the persuasive power of humour

Most internet users are by now familiar with the TED, the nonprofit devoted to Ideas Worth Spreading. So some or even many of you may have seen Ken Robinson‘s Talk on how our current schooling system kills creativity. Why? It’s an interesting subject no doubt but who would have guessed on the basis of this topic that Mr. Robinson’s talk would be by far the most viewed of all? Have a look and judge for yourself

He’s so utterly funny that his talk it deeply persuasive. And cries out to be shared.

The argument is obviously nothing new. School as an instrument of discipline is a perspective that the Michel Foucault most famously introduced but also he had many predecessors. And yes, I do agree, it doesn’t need explanation why Ken manages to push buttons that remain untouched with all but a few when (trying to) making sense of someone like Foucault.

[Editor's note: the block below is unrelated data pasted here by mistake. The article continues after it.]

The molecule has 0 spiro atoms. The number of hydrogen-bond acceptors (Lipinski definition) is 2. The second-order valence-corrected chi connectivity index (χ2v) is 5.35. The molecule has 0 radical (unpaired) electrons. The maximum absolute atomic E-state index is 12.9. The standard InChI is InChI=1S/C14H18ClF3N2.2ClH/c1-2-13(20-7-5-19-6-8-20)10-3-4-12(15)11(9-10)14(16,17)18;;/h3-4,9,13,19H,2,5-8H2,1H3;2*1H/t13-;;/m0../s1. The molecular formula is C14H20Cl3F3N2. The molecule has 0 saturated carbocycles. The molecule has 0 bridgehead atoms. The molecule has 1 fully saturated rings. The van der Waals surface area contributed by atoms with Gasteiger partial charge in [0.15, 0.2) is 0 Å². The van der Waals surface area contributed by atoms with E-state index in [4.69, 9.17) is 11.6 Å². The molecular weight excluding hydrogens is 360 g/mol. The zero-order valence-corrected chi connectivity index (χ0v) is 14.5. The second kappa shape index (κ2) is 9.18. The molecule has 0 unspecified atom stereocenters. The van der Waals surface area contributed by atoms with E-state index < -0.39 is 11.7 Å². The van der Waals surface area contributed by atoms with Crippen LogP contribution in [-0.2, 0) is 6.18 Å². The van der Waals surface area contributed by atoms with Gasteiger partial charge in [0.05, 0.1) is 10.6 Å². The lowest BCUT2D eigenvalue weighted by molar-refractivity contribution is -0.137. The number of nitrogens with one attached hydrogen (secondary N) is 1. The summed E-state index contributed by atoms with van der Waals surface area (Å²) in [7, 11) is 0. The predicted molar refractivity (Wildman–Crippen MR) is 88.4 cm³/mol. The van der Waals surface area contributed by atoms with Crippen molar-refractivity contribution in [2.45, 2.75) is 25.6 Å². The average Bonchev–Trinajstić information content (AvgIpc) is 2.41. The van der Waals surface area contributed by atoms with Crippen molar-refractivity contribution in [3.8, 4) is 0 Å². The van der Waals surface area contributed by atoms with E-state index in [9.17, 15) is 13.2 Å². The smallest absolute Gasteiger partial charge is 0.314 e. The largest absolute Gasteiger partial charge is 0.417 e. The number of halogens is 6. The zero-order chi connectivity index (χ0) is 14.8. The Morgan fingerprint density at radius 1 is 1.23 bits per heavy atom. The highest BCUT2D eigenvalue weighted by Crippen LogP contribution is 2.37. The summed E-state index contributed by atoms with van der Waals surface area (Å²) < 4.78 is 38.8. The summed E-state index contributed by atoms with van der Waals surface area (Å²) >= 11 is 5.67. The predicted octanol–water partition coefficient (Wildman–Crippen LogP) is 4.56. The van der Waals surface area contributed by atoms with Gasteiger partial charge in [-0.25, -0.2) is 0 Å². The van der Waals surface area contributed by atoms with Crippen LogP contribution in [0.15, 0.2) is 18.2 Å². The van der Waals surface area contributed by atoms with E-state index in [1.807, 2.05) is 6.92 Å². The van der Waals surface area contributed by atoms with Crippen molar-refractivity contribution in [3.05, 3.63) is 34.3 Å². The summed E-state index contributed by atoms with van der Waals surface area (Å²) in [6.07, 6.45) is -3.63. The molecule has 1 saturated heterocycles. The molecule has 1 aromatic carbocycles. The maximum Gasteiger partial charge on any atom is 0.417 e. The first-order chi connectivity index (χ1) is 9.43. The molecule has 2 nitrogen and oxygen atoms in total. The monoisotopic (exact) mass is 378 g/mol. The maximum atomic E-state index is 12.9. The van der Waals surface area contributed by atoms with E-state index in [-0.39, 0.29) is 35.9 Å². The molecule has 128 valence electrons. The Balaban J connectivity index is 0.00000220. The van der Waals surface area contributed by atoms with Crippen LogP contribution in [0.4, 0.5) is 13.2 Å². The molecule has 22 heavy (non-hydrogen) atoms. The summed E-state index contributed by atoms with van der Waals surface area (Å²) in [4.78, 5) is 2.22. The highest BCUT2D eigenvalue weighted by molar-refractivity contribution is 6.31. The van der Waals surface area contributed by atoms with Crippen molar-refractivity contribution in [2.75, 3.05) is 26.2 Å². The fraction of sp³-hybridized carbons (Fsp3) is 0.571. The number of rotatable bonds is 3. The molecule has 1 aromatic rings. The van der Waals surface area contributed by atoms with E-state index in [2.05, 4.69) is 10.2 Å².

I would like to share a short lecture on a very similar topic by a philosopher who’s humour is way softer, it makes you smile, but it is giving a message that ultimately may be even more profound than schools-kill-creativity:

However, I find the answer “42” also very convincing

And very funny

About roger henke

Still figuring out the story line that would satisfy myself here. Listening to what my family and friends evoke, what the words I absorb, the images that move me, the movements that still me, point to.
This entry was posted in psychology and tagged , , , , , , . Bookmark the permalink.

1 Response to the persuasive power of humour

  1. Pingback: the sorrows and soothing of a wandering mind | roger henke's fancies

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